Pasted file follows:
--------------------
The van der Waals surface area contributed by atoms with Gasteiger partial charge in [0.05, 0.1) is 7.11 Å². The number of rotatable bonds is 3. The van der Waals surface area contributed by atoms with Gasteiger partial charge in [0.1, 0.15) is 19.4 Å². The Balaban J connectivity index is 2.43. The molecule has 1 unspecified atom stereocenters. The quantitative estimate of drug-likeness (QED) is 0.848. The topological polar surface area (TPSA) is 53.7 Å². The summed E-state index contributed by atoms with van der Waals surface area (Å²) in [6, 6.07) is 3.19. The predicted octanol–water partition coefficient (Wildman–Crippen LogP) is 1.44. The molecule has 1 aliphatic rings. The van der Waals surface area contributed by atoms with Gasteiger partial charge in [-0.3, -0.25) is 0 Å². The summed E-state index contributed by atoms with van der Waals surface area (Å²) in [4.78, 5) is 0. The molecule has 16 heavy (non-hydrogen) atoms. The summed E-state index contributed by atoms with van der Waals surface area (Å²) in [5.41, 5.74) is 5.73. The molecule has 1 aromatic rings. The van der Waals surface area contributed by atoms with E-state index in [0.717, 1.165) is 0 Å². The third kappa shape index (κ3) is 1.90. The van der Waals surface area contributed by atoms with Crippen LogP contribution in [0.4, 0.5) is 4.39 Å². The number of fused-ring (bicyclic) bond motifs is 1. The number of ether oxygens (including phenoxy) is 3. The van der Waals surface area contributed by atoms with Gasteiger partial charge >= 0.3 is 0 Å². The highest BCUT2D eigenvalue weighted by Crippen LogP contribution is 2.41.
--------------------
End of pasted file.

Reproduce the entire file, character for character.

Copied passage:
The van der Waals surface area contributed by atoms with Gasteiger partial charge in [0.05, 0.1) is 7.11 Å². The number of rotatable bonds is 3. The van der Waals surface area contributed by atoms with Gasteiger partial charge in [0.1, 0.15) is 19.4 Å². The Balaban J connectivity index is 2.43. The molecule has 1 unspecified atom stereocenters. The quantitative estimate of drug-likeness (QED) is 0.848. The topological polar surface area (TPSA) is 53.7 Å². The summed E-state index contributed by atoms with van der Waals surface area (Å²) in [6, 6.07) is 3.19. The predicted octanol–water partition coefficient (Wildman–Crippen LogP) is 1.44. The molecule has 1 aliphatic rings. The van der Waals surface area contributed by atoms with Gasteiger partial charge in [-0.3, -0.25) is 0 Å². The summed E-state index contributed by atoms with van der Waals surface area (Å²) in [4.78, 5) is 0. The molecule has 16 heavy (non-hydrogen) atoms. The summed E-state index contributed by atoms with van der Waals surface area (Å²) in [5.41, 5.74) is 5.73. The molecule has 1 aromatic rings. The van der Waals surface area contributed by atoms with E-state index in [0.717, 1.165) is 0 Å². The third kappa shape index (κ3) is 1.90. The van der Waals surface area contributed by atoms with Crippen LogP contribution in [0.4, 0.5) is 4.39 Å². The number of fused-ring (bicyclic) bond motifs is 1. The number of ether oxygens (including phenoxy) is 3. The van der Waals surface area contributed by atoms with Gasteiger partial charge >= 0.3 is 0 Å². The highest BCUT2D eigenvalue weighted by Crippen LogP contribution is 2.41.